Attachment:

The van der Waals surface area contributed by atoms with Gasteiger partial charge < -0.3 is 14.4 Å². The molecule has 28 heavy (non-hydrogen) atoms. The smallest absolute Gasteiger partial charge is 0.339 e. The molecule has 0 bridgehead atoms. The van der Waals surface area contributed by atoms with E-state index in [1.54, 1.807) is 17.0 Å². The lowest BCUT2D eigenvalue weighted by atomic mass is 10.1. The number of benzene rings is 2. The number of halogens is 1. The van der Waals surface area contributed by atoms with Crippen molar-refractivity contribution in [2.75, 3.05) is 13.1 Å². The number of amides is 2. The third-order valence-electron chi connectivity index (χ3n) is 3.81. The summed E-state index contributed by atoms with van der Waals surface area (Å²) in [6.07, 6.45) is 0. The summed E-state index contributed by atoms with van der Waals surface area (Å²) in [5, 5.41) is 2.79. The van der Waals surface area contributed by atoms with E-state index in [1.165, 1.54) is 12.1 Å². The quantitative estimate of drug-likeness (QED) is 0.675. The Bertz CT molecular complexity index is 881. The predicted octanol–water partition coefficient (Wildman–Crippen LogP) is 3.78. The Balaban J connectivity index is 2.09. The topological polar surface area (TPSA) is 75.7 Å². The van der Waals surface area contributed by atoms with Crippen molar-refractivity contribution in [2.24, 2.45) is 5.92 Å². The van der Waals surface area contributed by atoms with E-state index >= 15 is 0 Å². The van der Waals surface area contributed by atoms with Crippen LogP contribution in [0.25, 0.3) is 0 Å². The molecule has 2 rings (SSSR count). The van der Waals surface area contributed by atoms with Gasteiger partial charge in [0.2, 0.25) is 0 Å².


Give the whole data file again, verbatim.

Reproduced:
The van der Waals surface area contributed by atoms with Gasteiger partial charge < -0.3 is 14.4 Å². The molecule has 28 heavy (non-hydrogen) atoms. The smallest absolute Gasteiger partial charge is 0.339 e. The molecule has 0 bridgehead atoms. The van der Waals surface area contributed by atoms with E-state index in [1.54, 1.807) is 17.0 Å². The lowest BCUT2D eigenvalue weighted by atomic mass is 10.1. The number of benzene rings is 2. The number of halogens is 1. The van der Waals surface area contributed by atoms with Crippen molar-refractivity contribution in [2.75, 3.05) is 13.1 Å². The number of amides is 2. The third-order valence-electron chi connectivity index (χ3n) is 3.81. The summed E-state index contributed by atoms with van der Waals surface area (Å²) in [6.07, 6.45) is 0. The summed E-state index contributed by atoms with van der Waals surface area (Å²) in [5, 5.41) is 2.79. The van der Waals surface area contributed by atoms with E-state index in [1.165, 1.54) is 12.1 Å². The quantitative estimate of drug-likeness (QED) is 0.675. The Bertz CT molecular complexity index is 881. The predicted octanol–water partition coefficient (Wildman–Crippen LogP) is 3.78. The Balaban J connectivity index is 2.09. The topological polar surface area (TPSA) is 75.7 Å². The van der Waals surface area contributed by atoms with Crippen molar-refractivity contribution in [2.24, 2.45) is 5.92 Å². The van der Waals surface area contributed by atoms with E-state index >= 15 is 0 Å². The van der Waals surface area contributed by atoms with Crippen LogP contribution in [0.25, 0.3) is 0 Å². The molecule has 2 rings (SSSR count). The van der Waals surface area contributed by atoms with Gasteiger partial charge in [0.2, 0.25) is 0 Å².